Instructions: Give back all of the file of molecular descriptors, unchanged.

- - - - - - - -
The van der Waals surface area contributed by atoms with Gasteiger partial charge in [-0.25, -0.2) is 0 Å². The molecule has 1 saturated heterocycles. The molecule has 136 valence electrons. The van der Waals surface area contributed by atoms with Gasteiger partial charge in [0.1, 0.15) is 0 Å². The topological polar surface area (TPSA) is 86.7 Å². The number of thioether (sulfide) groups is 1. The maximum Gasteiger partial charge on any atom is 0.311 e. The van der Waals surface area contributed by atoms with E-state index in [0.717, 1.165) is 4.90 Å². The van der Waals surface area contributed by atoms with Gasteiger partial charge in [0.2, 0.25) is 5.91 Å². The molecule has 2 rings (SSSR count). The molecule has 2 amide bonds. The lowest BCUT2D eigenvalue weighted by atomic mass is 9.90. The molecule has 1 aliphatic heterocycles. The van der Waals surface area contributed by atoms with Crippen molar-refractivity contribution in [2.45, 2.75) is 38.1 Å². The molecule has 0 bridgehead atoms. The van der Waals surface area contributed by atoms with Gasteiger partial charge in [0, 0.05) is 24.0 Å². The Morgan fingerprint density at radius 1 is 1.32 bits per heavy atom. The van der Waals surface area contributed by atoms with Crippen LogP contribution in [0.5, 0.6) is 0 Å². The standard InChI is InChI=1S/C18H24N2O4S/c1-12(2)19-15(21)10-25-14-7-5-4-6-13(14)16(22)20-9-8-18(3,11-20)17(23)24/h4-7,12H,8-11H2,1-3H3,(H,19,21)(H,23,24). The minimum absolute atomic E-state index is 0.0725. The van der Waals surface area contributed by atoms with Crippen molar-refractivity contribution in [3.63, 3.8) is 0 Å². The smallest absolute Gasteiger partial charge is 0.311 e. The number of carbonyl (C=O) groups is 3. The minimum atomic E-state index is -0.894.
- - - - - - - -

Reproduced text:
The van der Waals surface area contributed by atoms with Gasteiger partial charge in [-0.25, -0.2) is 0 Å². The molecule has 1 saturated heterocycles. The molecule has 136 valence electrons. The van der Waals surface area contributed by atoms with Gasteiger partial charge in [0.1, 0.15) is 0 Å². The topological polar surface area (TPSA) is 86.7 Å². The number of thioether (sulfide) groups is 1. The maximum Gasteiger partial charge on any atom is 0.311 e. The van der Waals surface area contributed by atoms with E-state index in [0.717, 1.165) is 4.90 Å². The van der Waals surface area contributed by atoms with Gasteiger partial charge in [0.2, 0.25) is 5.91 Å². The molecule has 2 rings (SSSR count). The molecule has 2 amide bonds. The lowest BCUT2D eigenvalue weighted by atomic mass is 9.90. The molecule has 1 aliphatic heterocycles. The van der Waals surface area contributed by atoms with Crippen molar-refractivity contribution in [2.45, 2.75) is 38.1 Å². The molecule has 0 bridgehead atoms. The van der Waals surface area contributed by atoms with Gasteiger partial charge in [0, 0.05) is 24.0 Å². The Morgan fingerprint density at radius 1 is 1.32 bits per heavy atom. The van der Waals surface area contributed by atoms with Crippen LogP contribution in [0.5, 0.6) is 0 Å². The standard InChI is InChI=1S/C18H24N2O4S/c1-12(2)19-15(21)10-25-14-7-5-4-6-13(14)16(22)20-9-8-18(3,11-20)17(23)24/h4-7,12H,8-11H2,1-3H3,(H,19,21)(H,23,24). The minimum absolute atomic E-state index is 0.0725. The van der Waals surface area contributed by atoms with Crippen molar-refractivity contribution in [3.63, 3.8) is 0 Å². The smallest absolute Gasteiger partial charge is 0.311 e. The number of carbonyl (C=O) groups is 3. The minimum atomic E-state index is -0.894.